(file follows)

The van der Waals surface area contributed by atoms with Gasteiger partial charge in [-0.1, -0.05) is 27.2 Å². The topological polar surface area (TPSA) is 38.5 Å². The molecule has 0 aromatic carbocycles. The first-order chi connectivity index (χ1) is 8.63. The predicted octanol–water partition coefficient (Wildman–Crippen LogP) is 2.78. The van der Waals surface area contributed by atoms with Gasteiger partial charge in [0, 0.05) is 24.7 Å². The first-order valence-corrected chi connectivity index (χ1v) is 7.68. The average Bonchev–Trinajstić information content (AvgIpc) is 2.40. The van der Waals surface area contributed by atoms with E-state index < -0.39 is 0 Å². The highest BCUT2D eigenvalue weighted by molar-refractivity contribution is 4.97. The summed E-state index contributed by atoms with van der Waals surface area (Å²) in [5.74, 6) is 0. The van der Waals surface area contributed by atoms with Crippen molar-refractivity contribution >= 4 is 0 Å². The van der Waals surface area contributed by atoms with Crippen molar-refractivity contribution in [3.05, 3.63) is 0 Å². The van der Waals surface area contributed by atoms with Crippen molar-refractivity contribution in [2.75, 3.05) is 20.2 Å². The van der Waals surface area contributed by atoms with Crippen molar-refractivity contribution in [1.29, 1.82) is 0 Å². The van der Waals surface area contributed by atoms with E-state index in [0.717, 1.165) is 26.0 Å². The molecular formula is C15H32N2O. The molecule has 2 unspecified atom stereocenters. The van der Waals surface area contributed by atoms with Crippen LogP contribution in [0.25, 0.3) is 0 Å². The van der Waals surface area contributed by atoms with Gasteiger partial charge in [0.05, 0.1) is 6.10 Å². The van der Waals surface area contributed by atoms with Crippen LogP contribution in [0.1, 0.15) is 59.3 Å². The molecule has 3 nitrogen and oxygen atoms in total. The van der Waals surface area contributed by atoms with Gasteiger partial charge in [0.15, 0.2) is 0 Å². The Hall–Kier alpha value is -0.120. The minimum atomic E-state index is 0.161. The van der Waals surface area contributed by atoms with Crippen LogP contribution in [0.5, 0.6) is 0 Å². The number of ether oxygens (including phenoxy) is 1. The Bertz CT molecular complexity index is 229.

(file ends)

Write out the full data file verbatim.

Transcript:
The van der Waals surface area contributed by atoms with Gasteiger partial charge in [-0.1, -0.05) is 27.2 Å². The topological polar surface area (TPSA) is 38.5 Å². The molecule has 0 aromatic carbocycles. The first-order chi connectivity index (χ1) is 8.63. The predicted octanol–water partition coefficient (Wildman–Crippen LogP) is 2.78. The van der Waals surface area contributed by atoms with Gasteiger partial charge in [0, 0.05) is 24.7 Å². The first-order valence-corrected chi connectivity index (χ1v) is 7.68. The average Bonchev–Trinajstić information content (AvgIpc) is 2.40. The van der Waals surface area contributed by atoms with E-state index < -0.39 is 0 Å². The highest BCUT2D eigenvalue weighted by molar-refractivity contribution is 4.97. The summed E-state index contributed by atoms with van der Waals surface area (Å²) in [5.74, 6) is 0. The van der Waals surface area contributed by atoms with Crippen molar-refractivity contribution >= 4 is 0 Å². The van der Waals surface area contributed by atoms with Crippen molar-refractivity contribution in [3.05, 3.63) is 0 Å². The van der Waals surface area contributed by atoms with Crippen molar-refractivity contribution in [2.75, 3.05) is 20.2 Å². The van der Waals surface area contributed by atoms with Crippen molar-refractivity contribution in [1.29, 1.82) is 0 Å². The van der Waals surface area contributed by atoms with E-state index in [0.717, 1.165) is 26.0 Å². The molecular formula is C15H32N2O. The molecule has 2 unspecified atom stereocenters. The van der Waals surface area contributed by atoms with Crippen LogP contribution in [0.25, 0.3) is 0 Å². The van der Waals surface area contributed by atoms with Gasteiger partial charge in [0.05, 0.1) is 6.10 Å². The van der Waals surface area contributed by atoms with Crippen LogP contribution in [0.1, 0.15) is 59.3 Å². The molecule has 3 nitrogen and oxygen atoms in total. The van der Waals surface area contributed by atoms with Gasteiger partial charge in [0.15, 0.2) is 0 Å². The Hall–Kier alpha value is -0.120. The minimum atomic E-state index is 0.161. The van der Waals surface area contributed by atoms with Crippen LogP contribution in [0.5, 0.6) is 0 Å². The number of ether oxygens (including phenoxy) is 1. The Bertz CT molecular complexity index is 229.